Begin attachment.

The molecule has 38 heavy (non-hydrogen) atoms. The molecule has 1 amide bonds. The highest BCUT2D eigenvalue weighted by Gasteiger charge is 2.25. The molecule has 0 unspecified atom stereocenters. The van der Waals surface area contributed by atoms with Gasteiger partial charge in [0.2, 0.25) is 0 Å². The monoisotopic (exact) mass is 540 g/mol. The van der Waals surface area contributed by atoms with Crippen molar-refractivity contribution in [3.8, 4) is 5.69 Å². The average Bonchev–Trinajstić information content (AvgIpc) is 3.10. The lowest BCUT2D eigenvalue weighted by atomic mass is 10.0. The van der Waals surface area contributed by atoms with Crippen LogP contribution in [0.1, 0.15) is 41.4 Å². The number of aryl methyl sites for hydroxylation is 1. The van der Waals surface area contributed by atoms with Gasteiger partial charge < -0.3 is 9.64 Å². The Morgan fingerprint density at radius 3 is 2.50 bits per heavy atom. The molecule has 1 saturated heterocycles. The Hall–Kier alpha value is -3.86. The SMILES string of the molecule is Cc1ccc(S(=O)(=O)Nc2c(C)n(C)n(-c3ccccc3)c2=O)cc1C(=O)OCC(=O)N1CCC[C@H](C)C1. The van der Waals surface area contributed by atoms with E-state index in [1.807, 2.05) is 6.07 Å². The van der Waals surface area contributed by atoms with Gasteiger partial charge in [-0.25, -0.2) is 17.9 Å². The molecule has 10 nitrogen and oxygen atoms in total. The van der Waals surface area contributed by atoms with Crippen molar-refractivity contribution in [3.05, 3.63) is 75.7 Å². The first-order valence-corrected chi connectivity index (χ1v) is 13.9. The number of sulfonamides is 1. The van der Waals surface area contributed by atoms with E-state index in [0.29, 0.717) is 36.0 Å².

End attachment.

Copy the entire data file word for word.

The molecule has 38 heavy (non-hydrogen) atoms. The molecule has 1 amide bonds. The highest BCUT2D eigenvalue weighted by Gasteiger charge is 2.25. The molecule has 0 unspecified atom stereocenters. The van der Waals surface area contributed by atoms with Gasteiger partial charge in [0.2, 0.25) is 0 Å². The monoisotopic (exact) mass is 540 g/mol. The van der Waals surface area contributed by atoms with Crippen molar-refractivity contribution in [3.8, 4) is 5.69 Å². The average Bonchev–Trinajstić information content (AvgIpc) is 3.10. The lowest BCUT2D eigenvalue weighted by atomic mass is 10.0. The van der Waals surface area contributed by atoms with Crippen LogP contribution in [0.1, 0.15) is 41.4 Å². The number of aryl methyl sites for hydroxylation is 1. The van der Waals surface area contributed by atoms with Gasteiger partial charge < -0.3 is 9.64 Å². The Morgan fingerprint density at radius 3 is 2.50 bits per heavy atom. The molecule has 1 saturated heterocycles. The Hall–Kier alpha value is -3.86. The SMILES string of the molecule is Cc1ccc(S(=O)(=O)Nc2c(C)n(C)n(-c3ccccc3)c2=O)cc1C(=O)OCC(=O)N1CCC[C@H](C)C1. The van der Waals surface area contributed by atoms with E-state index in [1.807, 2.05) is 6.07 Å². The van der Waals surface area contributed by atoms with Gasteiger partial charge in [-0.25, -0.2) is 17.9 Å². The molecule has 10 nitrogen and oxygen atoms in total. The van der Waals surface area contributed by atoms with Crippen molar-refractivity contribution in [3.05, 3.63) is 75.7 Å². The first-order valence-corrected chi connectivity index (χ1v) is 13.9. The number of sulfonamides is 1. The van der Waals surface area contributed by atoms with E-state index in [0.29, 0.717) is 36.0 Å².